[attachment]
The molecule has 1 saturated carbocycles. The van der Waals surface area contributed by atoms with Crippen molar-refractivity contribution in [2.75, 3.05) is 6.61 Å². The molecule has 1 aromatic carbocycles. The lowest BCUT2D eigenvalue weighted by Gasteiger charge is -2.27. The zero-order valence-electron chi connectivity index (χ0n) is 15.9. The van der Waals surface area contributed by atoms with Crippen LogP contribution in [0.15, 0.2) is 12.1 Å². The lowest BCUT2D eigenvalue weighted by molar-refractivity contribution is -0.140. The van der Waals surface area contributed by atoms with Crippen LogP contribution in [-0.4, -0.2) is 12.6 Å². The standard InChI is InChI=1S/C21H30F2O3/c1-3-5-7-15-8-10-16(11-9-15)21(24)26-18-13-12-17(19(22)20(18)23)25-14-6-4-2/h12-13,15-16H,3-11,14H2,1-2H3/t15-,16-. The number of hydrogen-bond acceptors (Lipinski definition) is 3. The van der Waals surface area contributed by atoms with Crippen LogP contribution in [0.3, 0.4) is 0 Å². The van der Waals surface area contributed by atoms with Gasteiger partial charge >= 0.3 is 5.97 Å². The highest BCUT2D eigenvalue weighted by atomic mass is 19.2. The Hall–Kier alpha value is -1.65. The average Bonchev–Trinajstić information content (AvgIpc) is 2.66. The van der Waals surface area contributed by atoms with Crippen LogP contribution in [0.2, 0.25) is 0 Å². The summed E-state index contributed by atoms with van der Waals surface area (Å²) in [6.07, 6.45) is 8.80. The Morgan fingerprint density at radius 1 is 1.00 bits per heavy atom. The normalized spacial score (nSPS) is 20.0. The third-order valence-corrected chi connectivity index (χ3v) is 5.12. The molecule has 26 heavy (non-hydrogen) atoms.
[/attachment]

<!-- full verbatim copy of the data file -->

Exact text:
The molecule has 1 saturated carbocycles. The van der Waals surface area contributed by atoms with Crippen molar-refractivity contribution in [2.75, 3.05) is 6.61 Å². The molecule has 1 aromatic carbocycles. The lowest BCUT2D eigenvalue weighted by Gasteiger charge is -2.27. The zero-order valence-electron chi connectivity index (χ0n) is 15.9. The van der Waals surface area contributed by atoms with Crippen LogP contribution in [0.15, 0.2) is 12.1 Å². The lowest BCUT2D eigenvalue weighted by molar-refractivity contribution is -0.140. The van der Waals surface area contributed by atoms with Crippen LogP contribution in [-0.4, -0.2) is 12.6 Å². The standard InChI is InChI=1S/C21H30F2O3/c1-3-5-7-15-8-10-16(11-9-15)21(24)26-18-13-12-17(19(22)20(18)23)25-14-6-4-2/h12-13,15-16H,3-11,14H2,1-2H3/t15-,16-. The number of hydrogen-bond acceptors (Lipinski definition) is 3. The van der Waals surface area contributed by atoms with Crippen LogP contribution in [0.3, 0.4) is 0 Å². The van der Waals surface area contributed by atoms with Gasteiger partial charge >= 0.3 is 5.97 Å². The highest BCUT2D eigenvalue weighted by atomic mass is 19.2. The Hall–Kier alpha value is -1.65. The average Bonchev–Trinajstić information content (AvgIpc) is 2.66. The van der Waals surface area contributed by atoms with Crippen LogP contribution in [0.2, 0.25) is 0 Å². The summed E-state index contributed by atoms with van der Waals surface area (Å²) in [6.07, 6.45) is 8.80. The Morgan fingerprint density at radius 1 is 1.00 bits per heavy atom. The normalized spacial score (nSPS) is 20.0. The third-order valence-corrected chi connectivity index (χ3v) is 5.12. The molecule has 26 heavy (non-hydrogen) atoms.